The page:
Check out Conservationist for Kids for more information and activities!
Upcoming DEC Events
Long Island - Lake Ronkonkoma County Park - Town of Brookhaven Beach
Lakeside Freshwater Clinic
Wednesday, July 30 at 6:30 PM until dark
*Pre-registration. Take a break from the blistering summer sun and try some cool, evening fishing. Geared to families, basic instruction focuses on fish identification, techniques, regulations and stewardship practices. Open fishing to follow. Loaner rods and free bait are available at every event! Age: All. Cost: Free. Event Limit: 80. participants. Directions: Take 495 to exit 58. Go straight through the light. Make a right at the next light onto Lakeshore Road/Pond Avenue. The beach will be on your left in about 2 miles. For more information, please visit I Fish NY. To pre-register, please call Malynda Nichol at 631-444-0283.
Birds of the Grasslands
Saturday, July 19 at 10:00 AM
Bluebirds, bobolinks, meadow larks, and savannah sparrows are a few of the birds we hope to spot as we walk the edges of our fields at Stony Kill. Bring binoculars, if you have them.
Family Fun with the Wind and the Sun
Saturday, July 26 at 10:00 AM
Cook food in a solar oven, make a wind-craft and discover the power of alternative energy sources for yourself. Adults and children 5 and older.
Thursday, July 17 at 2:00 PM
Come get wet and explore! We'll search for small stream wildlife, catch them, learn about them and release them back into their home. Wear footgear that can get wet - no flip-flops or bare feet please.
Saturday, July 19 at 10:00 AM
With a pair of binoculars and a bird book, anyone can get started on this interesting and fun hobby. Learn the basics of bird watching using your own binoculars, or borrow a pair of ours.
Tuesday, July 22 at 7:00 PM
In summer, there's no such thing as an eager beaver. There are no seasonal floods that require dam-repair, the kits are being weaned, and there's plenty of succulent new growth to enjoy. Join us on an outdoor foray to monitor summer "activity" of beaver and other pond inhabitants.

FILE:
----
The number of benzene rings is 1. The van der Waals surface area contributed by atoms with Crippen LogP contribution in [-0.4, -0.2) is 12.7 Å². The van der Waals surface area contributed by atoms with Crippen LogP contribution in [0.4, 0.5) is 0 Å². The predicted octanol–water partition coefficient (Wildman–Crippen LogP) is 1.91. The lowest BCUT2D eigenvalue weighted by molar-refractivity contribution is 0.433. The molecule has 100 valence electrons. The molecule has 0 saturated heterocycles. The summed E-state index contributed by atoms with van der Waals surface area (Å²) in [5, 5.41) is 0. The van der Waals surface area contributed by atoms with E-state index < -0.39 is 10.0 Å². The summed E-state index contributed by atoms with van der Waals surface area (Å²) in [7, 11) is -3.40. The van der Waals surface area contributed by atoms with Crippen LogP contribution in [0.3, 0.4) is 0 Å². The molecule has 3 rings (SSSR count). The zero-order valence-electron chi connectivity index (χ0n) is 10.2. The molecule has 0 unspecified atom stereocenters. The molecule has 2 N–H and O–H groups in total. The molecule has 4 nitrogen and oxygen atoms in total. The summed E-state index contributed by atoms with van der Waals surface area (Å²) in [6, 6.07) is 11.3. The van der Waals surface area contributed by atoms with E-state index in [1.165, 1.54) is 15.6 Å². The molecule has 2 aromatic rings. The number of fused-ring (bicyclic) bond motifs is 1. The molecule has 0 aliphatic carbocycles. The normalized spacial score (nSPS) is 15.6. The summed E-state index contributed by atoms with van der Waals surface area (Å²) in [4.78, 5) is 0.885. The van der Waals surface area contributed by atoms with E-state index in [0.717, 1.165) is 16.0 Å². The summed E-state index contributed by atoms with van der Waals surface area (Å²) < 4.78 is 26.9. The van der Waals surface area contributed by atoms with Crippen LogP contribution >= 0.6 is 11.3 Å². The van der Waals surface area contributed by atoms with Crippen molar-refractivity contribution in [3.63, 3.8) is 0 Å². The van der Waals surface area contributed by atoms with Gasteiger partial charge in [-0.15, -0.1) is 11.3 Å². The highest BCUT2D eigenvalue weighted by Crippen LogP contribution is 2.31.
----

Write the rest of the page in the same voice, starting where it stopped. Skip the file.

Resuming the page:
Tuesday, July 29 at 7:00 PM
Summer is the time for colorful flowers! On this walk we'll identify some common wildflowers and discuss their natural history, as well as their ancient myths and folklore.
Long Pond Paddle
Saturday, July 19 from 8:30 AM to 12:30 PM
Long Pond is a 117 acre pond in the 3,254 acre Long Pond State Forest in the town of Smithville. The land also includes a Bird Conservation Area with habitats for Henslow's sparrows, grasshoppers, savannah sparrows, eastern meadowlarks and bobolinks. Join us for a leisurely paddle to explore the calm waters and shoreline. Registration is required. $5.00 non-refundable fee per paddler using our equipment. Meet in the Rogers Center main parking lot.
Herons and Kingfishers
Saturday, July 26 at 10:00 AM
Herons and kingfishers are masters of fish spearing in our area. The heron stands and waits, while the kingfisher perches and dives. Both kingfishers and great blue and green herons are readily seen at Rogers Center. Learn about their adaptations and strategies for survival, and join us for a walk to see some in action.
Advance registration is required. Call 716-683-5959.
Buck Full Moon Walk
Friday, July 18 at 8:00 PM
Bucks begin to grow new antlers at this time, so come out and join us as we search for bucks in velvet under the moon light.
Saturday, July 19 at 10:30 AM
Join us on a summer search for snakes, salamanders, frogs and turtles.
Solar Power Play
Saturday, July 26 at 11:00 AM
Join us as we explore the power of the sun by making solar prints, baking cookies in a solar oven and putting solar power to the test.